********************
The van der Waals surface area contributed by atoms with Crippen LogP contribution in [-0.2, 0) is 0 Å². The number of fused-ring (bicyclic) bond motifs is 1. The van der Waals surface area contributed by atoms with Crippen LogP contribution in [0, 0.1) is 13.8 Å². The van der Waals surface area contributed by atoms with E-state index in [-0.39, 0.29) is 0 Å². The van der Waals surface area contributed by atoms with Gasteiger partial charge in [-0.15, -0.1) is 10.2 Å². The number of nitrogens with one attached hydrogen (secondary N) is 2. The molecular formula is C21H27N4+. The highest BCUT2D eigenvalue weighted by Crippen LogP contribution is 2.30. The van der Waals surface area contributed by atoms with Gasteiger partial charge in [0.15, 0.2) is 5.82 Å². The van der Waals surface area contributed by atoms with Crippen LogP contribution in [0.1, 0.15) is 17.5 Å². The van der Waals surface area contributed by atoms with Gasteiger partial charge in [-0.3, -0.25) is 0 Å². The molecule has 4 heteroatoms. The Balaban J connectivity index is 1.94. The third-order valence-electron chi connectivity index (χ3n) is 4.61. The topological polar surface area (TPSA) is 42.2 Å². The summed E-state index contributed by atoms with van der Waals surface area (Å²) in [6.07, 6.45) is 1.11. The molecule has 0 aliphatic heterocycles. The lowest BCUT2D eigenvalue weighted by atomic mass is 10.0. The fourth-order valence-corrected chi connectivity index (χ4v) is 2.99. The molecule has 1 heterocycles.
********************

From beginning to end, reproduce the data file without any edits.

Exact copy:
The van der Waals surface area contributed by atoms with Crippen LogP contribution in [-0.2, 0) is 0 Å². The number of fused-ring (bicyclic) bond motifs is 1. The van der Waals surface area contributed by atoms with Crippen LogP contribution in [0, 0.1) is 13.8 Å². The van der Waals surface area contributed by atoms with E-state index in [-0.39, 0.29) is 0 Å². The van der Waals surface area contributed by atoms with Gasteiger partial charge in [-0.15, -0.1) is 10.2 Å². The number of nitrogens with one attached hydrogen (secondary N) is 2. The molecular formula is C21H27N4+. The highest BCUT2D eigenvalue weighted by Crippen LogP contribution is 2.30. The van der Waals surface area contributed by atoms with Gasteiger partial charge in [0.15, 0.2) is 5.82 Å². The van der Waals surface area contributed by atoms with Crippen LogP contribution in [0.1, 0.15) is 17.5 Å². The van der Waals surface area contributed by atoms with Gasteiger partial charge in [-0.3, -0.25) is 0 Å². The molecule has 4 heteroatoms. The Balaban J connectivity index is 1.94. The third-order valence-electron chi connectivity index (χ3n) is 4.61. The topological polar surface area (TPSA) is 42.2 Å². The summed E-state index contributed by atoms with van der Waals surface area (Å²) in [6.07, 6.45) is 1.11. The molecule has 0 aliphatic heterocycles. The lowest BCUT2D eigenvalue weighted by atomic mass is 10.0. The fourth-order valence-corrected chi connectivity index (χ4v) is 2.99. The molecule has 1 heterocycles.